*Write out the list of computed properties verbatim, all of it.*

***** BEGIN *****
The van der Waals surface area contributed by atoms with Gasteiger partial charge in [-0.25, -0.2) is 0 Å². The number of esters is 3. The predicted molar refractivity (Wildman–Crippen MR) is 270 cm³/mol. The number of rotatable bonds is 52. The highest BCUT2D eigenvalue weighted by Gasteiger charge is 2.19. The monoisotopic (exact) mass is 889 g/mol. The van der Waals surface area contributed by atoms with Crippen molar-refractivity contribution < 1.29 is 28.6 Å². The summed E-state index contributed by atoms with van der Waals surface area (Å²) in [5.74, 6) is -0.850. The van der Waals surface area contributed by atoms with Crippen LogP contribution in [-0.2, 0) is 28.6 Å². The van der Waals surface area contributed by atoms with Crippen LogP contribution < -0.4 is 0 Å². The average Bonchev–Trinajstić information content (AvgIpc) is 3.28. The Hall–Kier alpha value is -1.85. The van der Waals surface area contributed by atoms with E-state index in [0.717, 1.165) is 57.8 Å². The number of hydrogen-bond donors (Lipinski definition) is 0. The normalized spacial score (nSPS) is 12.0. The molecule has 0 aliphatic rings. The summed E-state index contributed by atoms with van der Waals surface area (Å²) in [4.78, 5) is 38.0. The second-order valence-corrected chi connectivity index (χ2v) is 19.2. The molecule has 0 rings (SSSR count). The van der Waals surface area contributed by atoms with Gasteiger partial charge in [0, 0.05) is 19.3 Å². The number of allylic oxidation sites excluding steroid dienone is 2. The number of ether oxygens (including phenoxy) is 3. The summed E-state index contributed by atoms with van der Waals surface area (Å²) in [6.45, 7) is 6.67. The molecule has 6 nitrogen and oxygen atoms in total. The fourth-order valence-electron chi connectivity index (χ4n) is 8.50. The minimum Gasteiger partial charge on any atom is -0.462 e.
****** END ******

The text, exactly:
The van der Waals surface area contributed by atoms with Gasteiger partial charge in [-0.25, -0.2) is 0 Å². The number of esters is 3. The predicted molar refractivity (Wildman–Crippen MR) is 270 cm³/mol. The number of rotatable bonds is 52. The highest BCUT2D eigenvalue weighted by Gasteiger charge is 2.19. The monoisotopic (exact) mass is 889 g/mol. The van der Waals surface area contributed by atoms with Crippen molar-refractivity contribution < 1.29 is 28.6 Å². The summed E-state index contributed by atoms with van der Waals surface area (Å²) in [5.74, 6) is -0.850. The van der Waals surface area contributed by atoms with Crippen LogP contribution in [-0.2, 0) is 28.6 Å². The van der Waals surface area contributed by atoms with Crippen LogP contribution < -0.4 is 0 Å². The average Bonchev–Trinajstić information content (AvgIpc) is 3.28. The Hall–Kier alpha value is -1.85. The van der Waals surface area contributed by atoms with E-state index in [0.717, 1.165) is 57.8 Å². The number of hydrogen-bond donors (Lipinski definition) is 0. The normalized spacial score (nSPS) is 12.0. The molecule has 0 aliphatic rings. The summed E-state index contributed by atoms with van der Waals surface area (Å²) in [4.78, 5) is 38.0. The second-order valence-corrected chi connectivity index (χ2v) is 19.2. The molecule has 0 rings (SSSR count). The van der Waals surface area contributed by atoms with Gasteiger partial charge in [0, 0.05) is 19.3 Å². The number of allylic oxidation sites excluding steroid dienone is 2. The number of ether oxygens (including phenoxy) is 3. The summed E-state index contributed by atoms with van der Waals surface area (Å²) in [6.45, 7) is 6.67. The molecule has 6 nitrogen and oxygen atoms in total. The fourth-order valence-electron chi connectivity index (χ4n) is 8.50. The minimum Gasteiger partial charge on any atom is -0.462 e.